To unfold portions of this story, the nephew and great nephew of the three victims journeyed to Neepawa from England. John, 67, and his son Ian, 33, arrived in Neepawa last week on a pilgrimage to the only gravesite of a Titanic victim in Western Canada. Lewis, who died at 25, is buried at Neepawa’s Riverside Cemetery in a grave with a headstone that is also inscribed with the names of his brothers Leonard, who died at 32, and Stanley, who perished on the Titanic at age 23. Of the three brothers only Leonard had been a resident in Canada.
According to John and Ian, if not for the tragedy of the Titanic, the entire family of 11 would have eventually settled in Canada. But, It wasn’t to be, and today John and Ian remain British citizens. Since the Titanic disaster, no member of the family has ever felt the call of Canada.

20 years ago Tuesday, September 1, 1997
Fingerprint experts from Brandon were out dusting for clues following break-ins to TIC Implements, the Neepawa Banner and Long’s Shoe Shoppe last week. The break in at TIC, which took place sometime over the weekend was discovered Sunday. Corporal Wade Gabriel of the Neepawa RCMP detachment said thieves stole four chainsaws, a variety of electrical hand tools, welding and stereo equipment after forcing open a door on the south side of the building. Monday morning, staff at the Neepawa Banner discovered their Hamilton Street office had been broken into. The thieves gained entry through the back door before breaking into the Banner office. An undisclosed amount of cash stored in a filing cabinet was taken.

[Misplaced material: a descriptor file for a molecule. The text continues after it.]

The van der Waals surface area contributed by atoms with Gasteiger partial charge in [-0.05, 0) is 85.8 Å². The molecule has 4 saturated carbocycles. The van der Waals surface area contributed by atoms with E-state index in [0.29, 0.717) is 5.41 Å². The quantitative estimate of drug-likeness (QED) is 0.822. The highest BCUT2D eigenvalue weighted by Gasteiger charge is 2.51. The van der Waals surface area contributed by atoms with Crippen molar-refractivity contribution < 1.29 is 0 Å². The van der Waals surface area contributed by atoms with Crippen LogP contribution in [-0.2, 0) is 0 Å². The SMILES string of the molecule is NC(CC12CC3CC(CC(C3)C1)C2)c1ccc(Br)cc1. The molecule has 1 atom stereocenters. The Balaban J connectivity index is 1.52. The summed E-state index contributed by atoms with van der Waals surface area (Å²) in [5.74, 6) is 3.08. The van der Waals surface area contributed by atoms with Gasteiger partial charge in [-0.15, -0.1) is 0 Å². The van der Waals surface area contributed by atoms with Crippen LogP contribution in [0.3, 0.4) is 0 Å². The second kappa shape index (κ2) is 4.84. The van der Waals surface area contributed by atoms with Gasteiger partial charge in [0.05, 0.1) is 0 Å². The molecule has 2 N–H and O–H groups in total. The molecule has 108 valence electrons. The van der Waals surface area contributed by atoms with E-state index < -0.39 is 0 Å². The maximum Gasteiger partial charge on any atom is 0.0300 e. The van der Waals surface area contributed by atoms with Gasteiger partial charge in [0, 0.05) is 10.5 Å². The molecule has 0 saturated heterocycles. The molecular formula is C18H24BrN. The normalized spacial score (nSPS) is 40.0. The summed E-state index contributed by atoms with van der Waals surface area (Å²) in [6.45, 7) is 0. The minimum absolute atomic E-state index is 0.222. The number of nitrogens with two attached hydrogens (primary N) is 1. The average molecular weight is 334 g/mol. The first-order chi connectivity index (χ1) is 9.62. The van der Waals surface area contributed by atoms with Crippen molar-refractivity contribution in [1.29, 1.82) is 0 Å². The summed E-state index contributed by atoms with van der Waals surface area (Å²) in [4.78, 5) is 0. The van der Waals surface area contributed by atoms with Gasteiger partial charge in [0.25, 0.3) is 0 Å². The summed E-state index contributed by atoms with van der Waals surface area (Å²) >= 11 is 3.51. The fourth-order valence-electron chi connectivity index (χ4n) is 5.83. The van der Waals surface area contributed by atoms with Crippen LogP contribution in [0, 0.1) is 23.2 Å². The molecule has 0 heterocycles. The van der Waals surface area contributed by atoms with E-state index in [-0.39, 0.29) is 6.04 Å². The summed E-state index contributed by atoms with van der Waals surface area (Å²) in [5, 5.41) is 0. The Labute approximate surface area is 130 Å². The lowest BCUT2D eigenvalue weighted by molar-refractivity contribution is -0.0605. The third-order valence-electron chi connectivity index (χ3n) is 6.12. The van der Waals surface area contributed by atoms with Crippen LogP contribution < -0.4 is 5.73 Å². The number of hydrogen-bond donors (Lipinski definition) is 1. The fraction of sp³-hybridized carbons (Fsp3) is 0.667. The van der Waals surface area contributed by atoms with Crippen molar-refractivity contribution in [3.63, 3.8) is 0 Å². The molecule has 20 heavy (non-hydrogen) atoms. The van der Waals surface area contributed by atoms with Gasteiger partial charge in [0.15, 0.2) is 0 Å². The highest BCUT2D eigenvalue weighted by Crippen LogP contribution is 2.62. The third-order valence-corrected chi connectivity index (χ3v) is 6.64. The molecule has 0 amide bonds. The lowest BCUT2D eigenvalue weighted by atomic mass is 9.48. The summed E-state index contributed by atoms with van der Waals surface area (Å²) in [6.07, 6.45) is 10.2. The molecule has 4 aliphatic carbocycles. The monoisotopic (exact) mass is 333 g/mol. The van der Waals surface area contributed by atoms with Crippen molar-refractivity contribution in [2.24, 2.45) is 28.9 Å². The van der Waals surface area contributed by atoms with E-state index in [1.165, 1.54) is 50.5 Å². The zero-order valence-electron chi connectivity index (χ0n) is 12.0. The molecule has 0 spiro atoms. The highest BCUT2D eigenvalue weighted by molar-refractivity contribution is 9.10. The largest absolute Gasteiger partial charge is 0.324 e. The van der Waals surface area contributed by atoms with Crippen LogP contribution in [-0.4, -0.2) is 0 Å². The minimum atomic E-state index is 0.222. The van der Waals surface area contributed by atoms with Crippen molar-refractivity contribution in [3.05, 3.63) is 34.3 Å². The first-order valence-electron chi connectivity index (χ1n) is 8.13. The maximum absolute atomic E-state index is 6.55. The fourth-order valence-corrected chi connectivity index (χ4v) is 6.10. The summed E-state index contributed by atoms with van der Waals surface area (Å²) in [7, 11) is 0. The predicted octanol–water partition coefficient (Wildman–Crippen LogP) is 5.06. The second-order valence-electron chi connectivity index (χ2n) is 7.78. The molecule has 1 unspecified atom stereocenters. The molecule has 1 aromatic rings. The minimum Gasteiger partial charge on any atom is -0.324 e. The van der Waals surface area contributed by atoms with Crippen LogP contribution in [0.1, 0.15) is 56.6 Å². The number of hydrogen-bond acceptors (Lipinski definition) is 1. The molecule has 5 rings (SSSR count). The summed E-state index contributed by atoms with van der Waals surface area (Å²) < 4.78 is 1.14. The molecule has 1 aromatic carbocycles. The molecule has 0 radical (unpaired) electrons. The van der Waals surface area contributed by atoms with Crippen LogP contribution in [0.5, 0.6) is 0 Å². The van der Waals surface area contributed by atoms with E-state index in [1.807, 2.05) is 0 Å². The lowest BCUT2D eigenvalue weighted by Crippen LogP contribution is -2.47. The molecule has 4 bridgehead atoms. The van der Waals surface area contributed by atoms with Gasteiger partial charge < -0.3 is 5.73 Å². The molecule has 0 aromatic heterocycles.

10 years ago Tuesday, September 3, 2007
Police ruled out foul play in the death of a 53 year old Manitoba woman, found near her burned out car last Monday. Spruce Plains RCMP in Minnedosa said a farmer spotted smoke while working in his field shortly after 6pm. He followed it to a burning car on a trail in Grant Memorial Park, 8 kilometres north of Minnedosa. The burned remains of a woman were also discovered around 9 meters away from the vehicle. An autopsy preformed Tuesday found the cause of death consistent with fire.